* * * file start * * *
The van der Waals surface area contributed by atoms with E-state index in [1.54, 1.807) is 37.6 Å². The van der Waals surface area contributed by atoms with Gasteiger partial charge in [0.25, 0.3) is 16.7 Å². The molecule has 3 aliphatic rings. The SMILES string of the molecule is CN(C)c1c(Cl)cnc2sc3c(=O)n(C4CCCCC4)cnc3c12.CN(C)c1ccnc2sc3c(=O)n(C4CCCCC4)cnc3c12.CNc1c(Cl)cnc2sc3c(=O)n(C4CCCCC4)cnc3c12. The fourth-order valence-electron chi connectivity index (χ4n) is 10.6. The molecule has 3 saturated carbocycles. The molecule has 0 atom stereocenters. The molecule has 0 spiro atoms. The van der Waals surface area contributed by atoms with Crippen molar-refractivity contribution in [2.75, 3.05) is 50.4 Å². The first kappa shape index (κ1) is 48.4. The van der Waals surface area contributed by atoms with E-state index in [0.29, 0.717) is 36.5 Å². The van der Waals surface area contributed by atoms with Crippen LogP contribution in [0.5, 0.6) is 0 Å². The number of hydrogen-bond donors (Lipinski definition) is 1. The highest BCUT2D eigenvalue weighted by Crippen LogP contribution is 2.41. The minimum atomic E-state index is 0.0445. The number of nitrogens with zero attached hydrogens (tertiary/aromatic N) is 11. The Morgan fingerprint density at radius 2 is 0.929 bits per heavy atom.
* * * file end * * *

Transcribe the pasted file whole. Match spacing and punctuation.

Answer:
The van der Waals surface area contributed by atoms with E-state index in [1.54, 1.807) is 37.6 Å². The van der Waals surface area contributed by atoms with Gasteiger partial charge in [0.25, 0.3) is 16.7 Å². The molecule has 3 aliphatic rings. The SMILES string of the molecule is CN(C)c1c(Cl)cnc2sc3c(=O)n(C4CCCCC4)cnc3c12.CN(C)c1ccnc2sc3c(=O)n(C4CCCCC4)cnc3c12.CNc1c(Cl)cnc2sc3c(=O)n(C4CCCCC4)cnc3c12. The fourth-order valence-electron chi connectivity index (χ4n) is 10.6. The molecule has 3 saturated carbocycles. The molecule has 0 atom stereocenters. The molecule has 0 spiro atoms. The van der Waals surface area contributed by atoms with Crippen molar-refractivity contribution in [2.75, 3.05) is 50.4 Å². The first kappa shape index (κ1) is 48.4. The van der Waals surface area contributed by atoms with E-state index in [0.29, 0.717) is 36.5 Å². The van der Waals surface area contributed by atoms with Crippen LogP contribution in [0.5, 0.6) is 0 Å². The number of hydrogen-bond donors (Lipinski definition) is 1. The highest BCUT2D eigenvalue weighted by Crippen LogP contribution is 2.41. The minimum atomic E-state index is 0.0445. The number of nitrogens with zero attached hydrogens (tertiary/aromatic N) is 11. The Morgan fingerprint density at radius 2 is 0.929 bits per heavy atom.